Another Use for Old Hard Drive Parts: Anemometer

So you’ve just taken apart a hard drive, and you’re looking at all the pieces on your desktop. You’re somehow compelled to use them all in different projects. Why not pull out that very high quality bearing that keeps the platters spinning at high RPMs and build this simple anemometer with it? That’s what [Sergei Bezrukov] did, and it looks like a perfect el cheapo project.

The build is fairly low-tech and entirely sufficient. The cups are made from plastic containers that used to contain pantyhose. A Hall-effect sensor and a magnet take care of measuring the rotations, feeding its signal into a PIC that calculates the wind speed from the revolution rate. The rest of the housing is PVC, with some other miscellaneous parts found at the hardware store.

To calibrate the device, [Sergei] made a second hand-held unit that he could (presumably) drive around in a car to get a baseline wind speed, and then note down the revolution rate. Once you’ve got a good reference, holding the portable unit up to the permanent one transfers the calibration.

But the star of the show, that lets the anemometer spin effortlessly, is the sweet bearing that used to spin a hard-drive platter. If you haven’t played with one of these bearings before, you absolutely should. We just ran a post on taking apart a hard drive for its spare-parts goodness so you have no excuse. If you’re feeling goofy, you can mount one onto a board, step on it with the ball of your foot, and spin. They’re quality bearings, and you’ll be surprised how quickly you can spin as you pull your arms in.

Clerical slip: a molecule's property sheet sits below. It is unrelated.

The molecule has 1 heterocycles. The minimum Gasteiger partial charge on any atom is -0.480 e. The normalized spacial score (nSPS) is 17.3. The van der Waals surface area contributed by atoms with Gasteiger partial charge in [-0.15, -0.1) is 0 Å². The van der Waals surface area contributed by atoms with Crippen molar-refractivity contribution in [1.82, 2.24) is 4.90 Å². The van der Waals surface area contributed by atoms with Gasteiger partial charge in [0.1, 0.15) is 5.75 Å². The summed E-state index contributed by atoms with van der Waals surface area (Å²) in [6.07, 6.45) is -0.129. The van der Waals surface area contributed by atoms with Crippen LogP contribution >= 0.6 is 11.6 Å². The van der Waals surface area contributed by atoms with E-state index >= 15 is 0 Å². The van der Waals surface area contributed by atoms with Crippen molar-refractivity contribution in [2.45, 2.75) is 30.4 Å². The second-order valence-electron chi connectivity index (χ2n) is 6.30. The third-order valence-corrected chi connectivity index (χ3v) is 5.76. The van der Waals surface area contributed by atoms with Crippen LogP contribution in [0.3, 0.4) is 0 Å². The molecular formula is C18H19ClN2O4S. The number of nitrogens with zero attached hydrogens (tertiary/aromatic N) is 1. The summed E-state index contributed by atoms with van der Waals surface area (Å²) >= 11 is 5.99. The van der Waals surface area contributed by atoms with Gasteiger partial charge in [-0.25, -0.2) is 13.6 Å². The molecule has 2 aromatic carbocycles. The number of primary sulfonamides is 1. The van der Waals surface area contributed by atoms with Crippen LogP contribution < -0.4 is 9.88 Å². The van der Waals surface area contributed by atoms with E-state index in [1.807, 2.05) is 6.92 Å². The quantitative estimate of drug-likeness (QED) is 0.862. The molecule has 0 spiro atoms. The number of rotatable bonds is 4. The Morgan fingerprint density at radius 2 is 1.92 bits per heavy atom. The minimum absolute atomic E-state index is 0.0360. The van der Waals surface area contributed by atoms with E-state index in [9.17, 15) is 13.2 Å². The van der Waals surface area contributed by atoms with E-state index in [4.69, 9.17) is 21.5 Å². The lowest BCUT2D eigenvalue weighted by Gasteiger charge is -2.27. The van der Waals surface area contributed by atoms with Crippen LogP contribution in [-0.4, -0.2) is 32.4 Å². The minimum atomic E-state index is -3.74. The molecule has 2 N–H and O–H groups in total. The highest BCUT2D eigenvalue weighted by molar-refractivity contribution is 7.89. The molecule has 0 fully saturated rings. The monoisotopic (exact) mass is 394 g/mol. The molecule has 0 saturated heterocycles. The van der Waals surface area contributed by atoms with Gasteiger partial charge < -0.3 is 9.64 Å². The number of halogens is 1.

Thank [Matt] for the tip!

36 thoughts on “Another Use for Old Hard Drive Parts: Anemometer

      1. You only need one winding “in circuit”, so what extra load magnitude are we talking about, is it going to drop the minimum speed that much. I mean are we talking about things down at a level that are below what is filtered out as potentially erroneous anyway?

        1. Take a brushless motor with an iron core and spin it, you will find with just one winding and see how it “cogs” even without a load on the winding. It’s not the winding, it is the stator, and it has to go. Otherwise the cogging will kill your low wind speed sensitivity. There are a lot of people that have been making anemometers out of hard drive motors for years and they all do it the same way, use a hall effect to sense the magnets in the motor.